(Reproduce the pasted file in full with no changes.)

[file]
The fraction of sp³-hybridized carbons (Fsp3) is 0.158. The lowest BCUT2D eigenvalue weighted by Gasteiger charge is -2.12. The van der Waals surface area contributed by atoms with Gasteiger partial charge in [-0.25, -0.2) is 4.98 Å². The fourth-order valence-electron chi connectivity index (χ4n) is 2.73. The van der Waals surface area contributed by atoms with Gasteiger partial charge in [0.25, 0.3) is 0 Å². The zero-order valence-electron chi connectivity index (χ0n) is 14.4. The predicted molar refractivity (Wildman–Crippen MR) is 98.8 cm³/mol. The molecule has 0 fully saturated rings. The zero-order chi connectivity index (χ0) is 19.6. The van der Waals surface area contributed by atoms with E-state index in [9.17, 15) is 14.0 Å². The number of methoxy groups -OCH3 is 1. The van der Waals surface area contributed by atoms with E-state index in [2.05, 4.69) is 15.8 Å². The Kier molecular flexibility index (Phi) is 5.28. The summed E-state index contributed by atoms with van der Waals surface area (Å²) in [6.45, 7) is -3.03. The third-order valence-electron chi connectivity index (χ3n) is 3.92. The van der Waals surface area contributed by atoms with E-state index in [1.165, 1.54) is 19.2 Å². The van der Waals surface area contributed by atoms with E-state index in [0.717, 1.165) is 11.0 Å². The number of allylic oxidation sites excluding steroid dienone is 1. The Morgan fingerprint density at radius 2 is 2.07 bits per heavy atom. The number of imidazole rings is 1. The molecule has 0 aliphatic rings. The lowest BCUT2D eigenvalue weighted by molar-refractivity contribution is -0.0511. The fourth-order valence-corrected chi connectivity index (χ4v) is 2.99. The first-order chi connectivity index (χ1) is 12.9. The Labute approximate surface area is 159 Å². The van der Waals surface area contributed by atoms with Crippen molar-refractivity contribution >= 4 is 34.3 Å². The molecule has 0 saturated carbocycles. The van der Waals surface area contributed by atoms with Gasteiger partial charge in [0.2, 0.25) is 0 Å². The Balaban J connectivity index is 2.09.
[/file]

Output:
The fraction of sp³-hybridized carbons (Fsp3) is 0.158. The lowest BCUT2D eigenvalue weighted by Gasteiger charge is -2.12. The van der Waals surface area contributed by atoms with Gasteiger partial charge in [-0.25, -0.2) is 4.98 Å². The fourth-order valence-electron chi connectivity index (χ4n) is 2.73. The van der Waals surface area contributed by atoms with Gasteiger partial charge in [0.25, 0.3) is 0 Å². The zero-order valence-electron chi connectivity index (χ0n) is 14.4. The predicted molar refractivity (Wildman–Crippen MR) is 98.8 cm³/mol. The molecule has 0 fully saturated rings. The zero-order chi connectivity index (χ0) is 19.6. The van der Waals surface area contributed by atoms with E-state index in [9.17, 15) is 14.0 Å². The number of methoxy groups -OCH3 is 1. The van der Waals surface area contributed by atoms with E-state index in [2.05, 4.69) is 15.8 Å². The Kier molecular flexibility index (Phi) is 5.28. The summed E-state index contributed by atoms with van der Waals surface area (Å²) in [6.45, 7) is -3.03. The third-order valence-electron chi connectivity index (χ3n) is 3.92. The van der Waals surface area contributed by atoms with E-state index in [1.165, 1.54) is 19.2 Å². The van der Waals surface area contributed by atoms with E-state index in [0.717, 1.165) is 11.0 Å². The number of allylic oxidation sites excluding steroid dienone is 1. The Morgan fingerprint density at radius 2 is 2.07 bits per heavy atom. The number of imidazole rings is 1. The molecule has 0 aliphatic rings. The lowest BCUT2D eigenvalue weighted by molar-refractivity contribution is -0.0511. The fourth-order valence-corrected chi connectivity index (χ4v) is 2.99. The first-order chi connectivity index (χ1) is 12.9. The Labute approximate surface area is 159 Å². The van der Waals surface area contributed by atoms with Crippen molar-refractivity contribution >= 4 is 34.3 Å². The molecule has 0 saturated carbocycles. The van der Waals surface area contributed by atoms with Gasteiger partial charge in [0.2, 0.25) is 0 Å². The Balaban J connectivity index is 2.09.